ANN: Report from the 112th College Art Association and the fifth edition of the Society’s representation at the annual conference (Thursday, February 15, 2024)

Natasha Degen and Blair Brooks co-chaired ‘Hand and Glove: Art Market Studies and the
History of Collecting’, marking our first collaboration with The International Art Market Studies
Association (TIAMSA). Natasha and Blair described the impetus for the topic as the upcoming
decade anniversaries of both associations. Their session solicited papers that examined the
ways in which these two fields intersect methodologically, as well as points of divergence; the
response to their CFP demonstrated the wide interest and many overlaps, and the four papers
presented that afternoon highlighted many of the shared concerns even as the individual topics
were diverse.

Brian Seymour’s ‘It Happened in Philly’ looked closely at John G. Johnson (1841-1917), lawyer
for Robber Barons but also an important collector in his own right (the paintings he acquired
are now in the Philadelphia Museum of Art). As Seymour demonstrated, Johnson’s activities as
an advisor to both collectors and museum directors on account of his knowledge of the art
market for European paintings, is also the story of the city of Philadelphia as an incubator of
important exhibitions, collectors, and artists.

Fiona Crouch gave a fascinating paper on Snowshill Manor and Garden, Glouchestershire, a
National Trust property that had been the home of Charles Paget Wade. Crouch demonstrated
how her work with the neurodivergent community has informed her understanding of Wade’s
collecting and display activities in ‘A Lifelong Passion: honouring Charles Paget Wade’s
commitment to collecting’. She concluded by addressing the many challenges that such a
personal assemblage presents to curators today.

Both Seymour and Crouch’s research is grounded in primary source material. Elisabeth
Eggimann-Gerber’s paper, ‘The Galerie Aktuaryus: Researching Gallery History in the Absence
of Primary Sources’ grappled with the challenges of piecing together evidence when the gallery
records no longer exist. Eggimann-Gerber’s meticulous research through Swiss archives,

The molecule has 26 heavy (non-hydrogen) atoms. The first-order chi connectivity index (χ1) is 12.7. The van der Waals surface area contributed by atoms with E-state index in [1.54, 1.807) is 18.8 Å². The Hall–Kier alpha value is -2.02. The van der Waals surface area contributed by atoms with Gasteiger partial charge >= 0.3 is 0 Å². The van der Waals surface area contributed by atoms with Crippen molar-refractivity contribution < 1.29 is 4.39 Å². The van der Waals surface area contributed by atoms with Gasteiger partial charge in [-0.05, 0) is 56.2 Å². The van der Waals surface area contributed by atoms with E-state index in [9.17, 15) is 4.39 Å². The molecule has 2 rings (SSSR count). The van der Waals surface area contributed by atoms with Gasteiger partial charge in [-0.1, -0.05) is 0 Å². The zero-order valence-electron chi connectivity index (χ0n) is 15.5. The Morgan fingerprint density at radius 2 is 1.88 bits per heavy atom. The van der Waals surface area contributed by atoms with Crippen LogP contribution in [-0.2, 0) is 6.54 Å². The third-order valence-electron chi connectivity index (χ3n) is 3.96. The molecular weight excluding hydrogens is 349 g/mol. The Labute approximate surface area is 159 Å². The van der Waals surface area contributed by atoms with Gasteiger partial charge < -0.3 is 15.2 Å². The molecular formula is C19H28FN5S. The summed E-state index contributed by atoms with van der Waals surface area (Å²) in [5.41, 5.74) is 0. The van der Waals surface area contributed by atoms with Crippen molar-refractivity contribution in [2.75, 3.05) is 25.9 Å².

newspapers, and other sources has resulted in a ground-breaking study of the activities of the
Zurich-based dealer whose gallery operated between 1924 and 1946.

Jeffrey Abt shined a spotlight on the Detroit Institute of Arts (DIA) near-demise with the
bankruptcy of Motor City just over ten years ago. ‘When Worlds Collide: Collecting, The Art
Market, and a Museum in Distress’ examined the history of the institution and its relationship
to private and public donors. This history was crucial to the ultimate solution that ‘saved’ the
museum from having its collection used as collateral to pay the city’s debts. The financial
reports that Christie’s and other art funds provided to evaluate the collection—all accessible as
part of the public record from the law suits that were precipitated by the financial crisis—were
a particularly fascinating aspect of Abt’s paper, highlighting the interests of the many
stakeholders in this crucial episode of the history of museums in America.

Although the papers addressed different historical moments and different areas of collecting
and the art market, all four highlighted the importance of the local in the exchange of art on the
market and the formation of collections. Similarly, all of the papers demonstrated the
importance of biography to the understanding of both collecting and art dealing.
With this year’s CAA concluded, now is the time to submit your proposal for next year’s
dedicated Society session. We encourage themes that address broad methodological issues and
cross-cultural topics. Please email (by April 8) your 500 word abstract along with a CV to